USA v. David Argueta
UNPUBLISHED OPINION FILED. [10-20777 Affirmed] Judge: PEH , Judge: WED , Judge: JWE. Mandate pull date is 10/19/2011 for Appellant David Argueta [10-20777]
Date Filed: 09/28/2011
IN THE UNITED STATES COURT OF APPEALS
United States Court of Appeals
FOR THE FIFTH CIRCUIT
September 28, 2011
Lyle W. Cayce
UNITED STATES OF AMERICA,
DAVID ARGUETA, also known as Davida Argueta, also known as David Jose
Argueta, also known as David Josue Argueta, also known as Juan Jose Aguilar,
Appeal from the United States District Court
for the Southern District of Texas
USDC No. 4:10-CR-149-1
Before HIGGINBOTHAM, DAVIS, and ELROD, Circuit Judges.
David Argueta pleaded guilty of violating 8 U.S.C. § 1326(a) and (b) by
being found in the United States without permission, following removal. The
district court sentenced him at the bottom of his advisory sentencing guidelines
range to a 46-month term of imprisonment and gave him an additional one
month and 14 days of credit for the time he served in federal custody. Argueta
appeals the sentence imposed in his case.
Pursuant to 5TH CIR. R. 47.5, the court has determined that this opinion should not
be published and is not precedent except under the limited circumstances set forth in 5TH CIR.
Date Filed: 09/28/2011
Ordinarily, we review sentences, including those based on variances, for
procedural error and for substantive reasonableness under an abuse of discretion
standard. Gall v. United States, 552 U.S. 38, 51 (2007). A sentence that falls
within a defendant’s properly calculated guidelines range is entitled to a
rebuttable presumption of reasonableness. United States v. Alonzo, 435 F.3d
551, 554 (5th Cir. 2006). If a defendant failed to object to an error at sentencing,
we will review the issue for plain error only. Puckett v. United States, 129 S. Ct.
1423, 1429 (2009); United States v. Peltier, 505 F.3d 389, 391-92 (5th Cir. 2007).
To prevail on plain-error review, a defendant must show that an error occurred,
that the error was plain, which means clear or obvious, and that the error
affected his substantial rights. Peltier, 505 F.3d at 392.
In his appellate brief, Argueta asserts, without argument or citation to
legal authority, that he essentially is being resentenced for his 2004 burglary
offense and that the district court erred in calculating his criminal history
points. He has waived those claims by failing to adequately address them.
See Yohey v. Collins, 985 F.2d 222, 224-25 (5th Cir. 1993); FED. R. APP.
Argueta also asserts, for the first time on appeal, that his sentence violates
his constitutional rights. However, Argueta’s within-guidelines sentence is not
grossly disproportionate to his offense such that it violates the Eighth
Amendment’s prohibition of cruel and unusual punishment. See United States
v. Cardenas-Alvarez, 987 F.2d 1129, 1134 (5th Cir. 1993).
Nor did the
enhancement of Argueta’s sentence under U.S.S.G. § 2L1.2(b)(1)(A)(vii) violate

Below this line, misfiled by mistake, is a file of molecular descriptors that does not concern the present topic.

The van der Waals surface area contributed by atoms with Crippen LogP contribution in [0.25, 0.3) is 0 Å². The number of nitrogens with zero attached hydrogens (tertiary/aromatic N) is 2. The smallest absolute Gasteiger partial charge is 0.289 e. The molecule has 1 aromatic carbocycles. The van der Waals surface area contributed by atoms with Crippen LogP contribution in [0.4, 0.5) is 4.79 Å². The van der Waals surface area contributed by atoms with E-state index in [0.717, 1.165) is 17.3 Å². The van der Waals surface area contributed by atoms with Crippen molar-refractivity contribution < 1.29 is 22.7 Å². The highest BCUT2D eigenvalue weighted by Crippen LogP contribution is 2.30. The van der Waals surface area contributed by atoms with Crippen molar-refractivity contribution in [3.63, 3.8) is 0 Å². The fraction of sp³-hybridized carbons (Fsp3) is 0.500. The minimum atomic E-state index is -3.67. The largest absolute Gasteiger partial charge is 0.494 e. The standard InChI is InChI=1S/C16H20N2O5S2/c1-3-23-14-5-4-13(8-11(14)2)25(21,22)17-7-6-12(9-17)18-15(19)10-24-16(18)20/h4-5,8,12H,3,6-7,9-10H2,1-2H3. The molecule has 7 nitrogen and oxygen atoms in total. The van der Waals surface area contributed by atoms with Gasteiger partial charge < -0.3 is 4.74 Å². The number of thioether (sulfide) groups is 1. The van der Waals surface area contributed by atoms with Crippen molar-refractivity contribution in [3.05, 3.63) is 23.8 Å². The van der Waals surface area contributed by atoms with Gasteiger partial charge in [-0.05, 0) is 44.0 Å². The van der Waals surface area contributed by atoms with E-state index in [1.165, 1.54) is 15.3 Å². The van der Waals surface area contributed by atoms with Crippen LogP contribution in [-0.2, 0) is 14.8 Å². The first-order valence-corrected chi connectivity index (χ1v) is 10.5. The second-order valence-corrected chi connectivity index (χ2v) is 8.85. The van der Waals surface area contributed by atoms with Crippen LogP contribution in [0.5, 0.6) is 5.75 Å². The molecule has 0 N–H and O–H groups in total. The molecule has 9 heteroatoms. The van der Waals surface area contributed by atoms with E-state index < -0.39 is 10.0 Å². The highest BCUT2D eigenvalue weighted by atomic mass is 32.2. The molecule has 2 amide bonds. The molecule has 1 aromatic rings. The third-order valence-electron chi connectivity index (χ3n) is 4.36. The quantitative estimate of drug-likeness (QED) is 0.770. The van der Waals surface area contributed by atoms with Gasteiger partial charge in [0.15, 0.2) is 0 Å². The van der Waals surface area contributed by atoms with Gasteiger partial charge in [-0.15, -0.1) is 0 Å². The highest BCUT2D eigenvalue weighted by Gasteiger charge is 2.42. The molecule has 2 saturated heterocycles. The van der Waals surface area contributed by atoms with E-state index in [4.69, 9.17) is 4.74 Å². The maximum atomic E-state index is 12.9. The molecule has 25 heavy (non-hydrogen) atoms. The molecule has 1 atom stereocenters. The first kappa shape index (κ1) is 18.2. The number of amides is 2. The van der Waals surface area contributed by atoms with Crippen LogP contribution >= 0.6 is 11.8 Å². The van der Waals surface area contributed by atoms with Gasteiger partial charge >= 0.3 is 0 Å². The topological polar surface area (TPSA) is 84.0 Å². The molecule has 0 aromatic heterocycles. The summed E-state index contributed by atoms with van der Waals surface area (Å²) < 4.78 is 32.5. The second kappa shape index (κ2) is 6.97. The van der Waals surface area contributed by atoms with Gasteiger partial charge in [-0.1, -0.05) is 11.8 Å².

his right to equal protection of the law due to disparities in the seriousness of
convictions that trigger its application. See id.
Finally, Argueta asserts that his sentence is both procedurally and
substantively unreasonable. Argueta’s complaint that the district court applied
the guidelines as mandatory, raised for the first time on appeal, is not supported
Date Filed: 09/28/2011
by the record. His argument that his sentence is greater than necessary to meet
the sentencing goals in 18 U.S.C. § 3553(a) is unconvincing.
Argueta contends, as he did in the district court, that the district court
should have imposed a shorter sentence to account for disparities caused by fasttrack programs. However, he has not shown that the district court’s failure to
consider that argument constituted an abuse of discretion. See United States v.
Gomez-Herrera, 523 F.3d 554, 562-63 & n.4 (5th Cir. 2008). Nor has Argueta
shown that the district court erred by failing to sua sponte consider disparities
caused by application of the § 2L1.2 enhancement. Finally, Argueta has not
shown that the district court should have granted a downward variance based
on the benign nature of his offense, his limited criminal history, and his family
related motives for returning to the United States. The district court considered
Argueta’s arguments, the facts of the case, and the appropriate statutory
sentencing factors before imposing Argueta’s sentence. Argueta’s disagreement
with the district court’s assessment of the factors is insufficient to establish that
the district court abused its discretion. See id. at 565-66.
Argueta’s arguments do not show that his sentence is procedurally or
substantively unreasonable. See Gall, 552 U.S. at 51. They do not rebut any
presumption of reasonableness that attaches to his within-guidelines sentence.
See United States v. Cooks, 589 F.3d 173, 186 (5th Cir. 2009), cert. denied 130 S.
Ct. 1930 (2010). Nor do they establish that the district court committed error,
plain or otherwise. See Peltier, 505 F.3d at 392.
Disclaimer: Justia Dockets & Filings provides public litigation records from the federal appellate and district courts. These filings and docket sheets should not be considered findings of fact or liability, nor do they necessarily reflect the view of Justia.
Why Is My Information Online?